Some evidence that breast feeding protects against cot death (SIDS)

Breastfeeding might protect against cot death, suggests research in the Archives of Disease in Childhood.

The researchers surveyed the parents of 244 babies who had died of sudden infant death syndrome (SIDS) and 869 babies still alive and well to find out how they had been fed. The study was conducted between 1992 and 1995. Over 80 per cent of the SIDS baby parents and almost three quarters of the comparison group responded.

During the study period breast feeding among the comparison group increased from around 56 per cent to almost 74 per cent. But it decreased among the SIDS babies, from just under 56 per cent to just over 47 per cent.

After taking into consideration factors likely to skew the results, such as maternal smoking, income, sleeping position and the baby’s age, the authors calculated that babies fed for less than eight weeks had between three and five times the risk of dying from cot death of babies breastfed for four months or more.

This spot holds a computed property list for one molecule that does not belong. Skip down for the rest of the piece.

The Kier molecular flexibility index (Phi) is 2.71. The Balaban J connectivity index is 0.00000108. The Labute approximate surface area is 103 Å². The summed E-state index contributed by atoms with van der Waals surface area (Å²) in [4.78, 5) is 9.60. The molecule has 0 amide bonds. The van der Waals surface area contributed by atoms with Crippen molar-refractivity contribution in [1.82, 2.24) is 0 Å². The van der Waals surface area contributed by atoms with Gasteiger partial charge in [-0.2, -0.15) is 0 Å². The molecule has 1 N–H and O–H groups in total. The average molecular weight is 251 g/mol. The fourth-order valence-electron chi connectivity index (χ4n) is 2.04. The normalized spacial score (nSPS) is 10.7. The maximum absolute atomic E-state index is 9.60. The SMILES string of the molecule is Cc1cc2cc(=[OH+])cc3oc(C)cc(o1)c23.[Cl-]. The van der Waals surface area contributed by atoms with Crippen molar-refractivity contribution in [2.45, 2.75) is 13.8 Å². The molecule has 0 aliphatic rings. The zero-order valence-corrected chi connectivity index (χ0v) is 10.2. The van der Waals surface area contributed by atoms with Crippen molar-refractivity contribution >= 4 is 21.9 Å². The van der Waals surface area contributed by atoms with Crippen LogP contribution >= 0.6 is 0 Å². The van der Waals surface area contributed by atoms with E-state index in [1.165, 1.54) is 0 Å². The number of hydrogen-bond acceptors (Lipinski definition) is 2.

The authors point out that the effect of breastfeeding alone is not as great as sleeping position, which had a dramatic effect on the rates of cot death after parents were advised to let their babies sleep prone. But they say that the risk of cot death increases the shorter a baby is breastfed.

Why this should be is not clear, but the authors suggest that breastfed infants may have a lower rate of infections or that the closer contact between mother and child might be more beneficial.

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